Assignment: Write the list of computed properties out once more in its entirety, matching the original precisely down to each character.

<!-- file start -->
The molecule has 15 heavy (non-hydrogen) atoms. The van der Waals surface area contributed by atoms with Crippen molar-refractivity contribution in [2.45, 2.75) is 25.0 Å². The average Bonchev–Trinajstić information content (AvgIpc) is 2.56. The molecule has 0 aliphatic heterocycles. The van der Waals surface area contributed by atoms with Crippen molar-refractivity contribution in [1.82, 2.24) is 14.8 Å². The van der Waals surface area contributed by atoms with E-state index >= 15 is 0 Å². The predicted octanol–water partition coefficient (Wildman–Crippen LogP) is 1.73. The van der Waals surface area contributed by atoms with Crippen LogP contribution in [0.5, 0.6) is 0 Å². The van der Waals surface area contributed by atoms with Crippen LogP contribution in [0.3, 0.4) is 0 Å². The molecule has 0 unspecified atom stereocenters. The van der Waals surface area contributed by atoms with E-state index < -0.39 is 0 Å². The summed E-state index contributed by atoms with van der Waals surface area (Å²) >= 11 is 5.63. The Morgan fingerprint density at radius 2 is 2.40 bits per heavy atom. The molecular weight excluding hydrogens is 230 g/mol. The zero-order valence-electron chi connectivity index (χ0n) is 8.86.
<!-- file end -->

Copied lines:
The molecule has 15 heavy (non-hydrogen) atoms. The van der Waals surface area contributed by atoms with Crippen molar-refractivity contribution in [2.45, 2.75) is 25.0 Å². The average Bonchev–Trinajstić information content (AvgIpc) is 2.56. The molecule has 0 aliphatic heterocycles. The van der Waals surface area contributed by atoms with Crippen molar-refractivity contribution in [1.82, 2.24) is 14.8 Å². The van der Waals surface area contributed by atoms with E-state index >= 15 is 0 Å². The predicted octanol–water partition coefficient (Wildman–Crippen LogP) is 1.73. The van der Waals surface area contributed by atoms with Crippen LogP contribution in [0.5, 0.6) is 0 Å². The van der Waals surface area contributed by atoms with Crippen LogP contribution in [0.3, 0.4) is 0 Å². The molecule has 0 unspecified atom stereocenters. The van der Waals surface area contributed by atoms with E-state index < -0.39 is 0 Å². The summed E-state index contributed by atoms with van der Waals surface area (Å²) >= 11 is 5.63. The Morgan fingerprint density at radius 2 is 2.40 bits per heavy atom. The molecular weight excluding hydrogens is 230 g/mol. The zero-order valence-electron chi connectivity index (χ0n) is 8.86.